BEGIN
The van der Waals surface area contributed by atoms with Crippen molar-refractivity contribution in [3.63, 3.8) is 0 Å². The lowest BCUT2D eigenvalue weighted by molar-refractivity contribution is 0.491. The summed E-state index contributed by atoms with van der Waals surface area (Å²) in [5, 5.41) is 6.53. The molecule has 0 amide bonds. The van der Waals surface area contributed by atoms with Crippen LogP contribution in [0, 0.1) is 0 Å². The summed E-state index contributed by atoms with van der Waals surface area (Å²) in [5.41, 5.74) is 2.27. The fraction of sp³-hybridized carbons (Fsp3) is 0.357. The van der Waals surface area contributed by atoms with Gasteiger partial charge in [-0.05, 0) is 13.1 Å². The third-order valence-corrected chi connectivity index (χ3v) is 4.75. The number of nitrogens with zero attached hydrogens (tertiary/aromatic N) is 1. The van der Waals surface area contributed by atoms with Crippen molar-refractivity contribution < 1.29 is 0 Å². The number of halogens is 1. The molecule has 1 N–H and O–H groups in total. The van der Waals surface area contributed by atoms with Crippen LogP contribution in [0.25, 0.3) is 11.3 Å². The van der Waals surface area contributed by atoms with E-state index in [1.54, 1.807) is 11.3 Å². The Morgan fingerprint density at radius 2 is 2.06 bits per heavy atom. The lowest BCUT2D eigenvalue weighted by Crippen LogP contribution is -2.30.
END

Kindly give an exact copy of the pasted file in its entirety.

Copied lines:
The van der Waals surface area contributed by atoms with Crippen molar-refractivity contribution in [3.63, 3.8) is 0 Å². The lowest BCUT2D eigenvalue weighted by molar-refractivity contribution is 0.491. The summed E-state index contributed by atoms with van der Waals surface area (Å²) in [5, 5.41) is 6.53. The molecule has 0 amide bonds. The van der Waals surface area contributed by atoms with Crippen LogP contribution in [0, 0.1) is 0 Å². The summed E-state index contributed by atoms with van der Waals surface area (Å²) in [5.41, 5.74) is 2.27. The fraction of sp³-hybridized carbons (Fsp3) is 0.357. The van der Waals surface area contributed by atoms with Gasteiger partial charge in [-0.05, 0) is 13.1 Å². The third-order valence-corrected chi connectivity index (χ3v) is 4.75. The number of nitrogens with zero attached hydrogens (tertiary/aromatic N) is 1. The van der Waals surface area contributed by atoms with Crippen molar-refractivity contribution < 1.29 is 0 Å². The number of halogens is 1. The molecule has 1 N–H and O–H groups in total. The van der Waals surface area contributed by atoms with Crippen LogP contribution in [0.25, 0.3) is 11.3 Å². The van der Waals surface area contributed by atoms with E-state index in [1.54, 1.807) is 11.3 Å². The Morgan fingerprint density at radius 2 is 2.06 bits per heavy atom. The lowest BCUT2D eigenvalue weighted by Crippen LogP contribution is -2.30.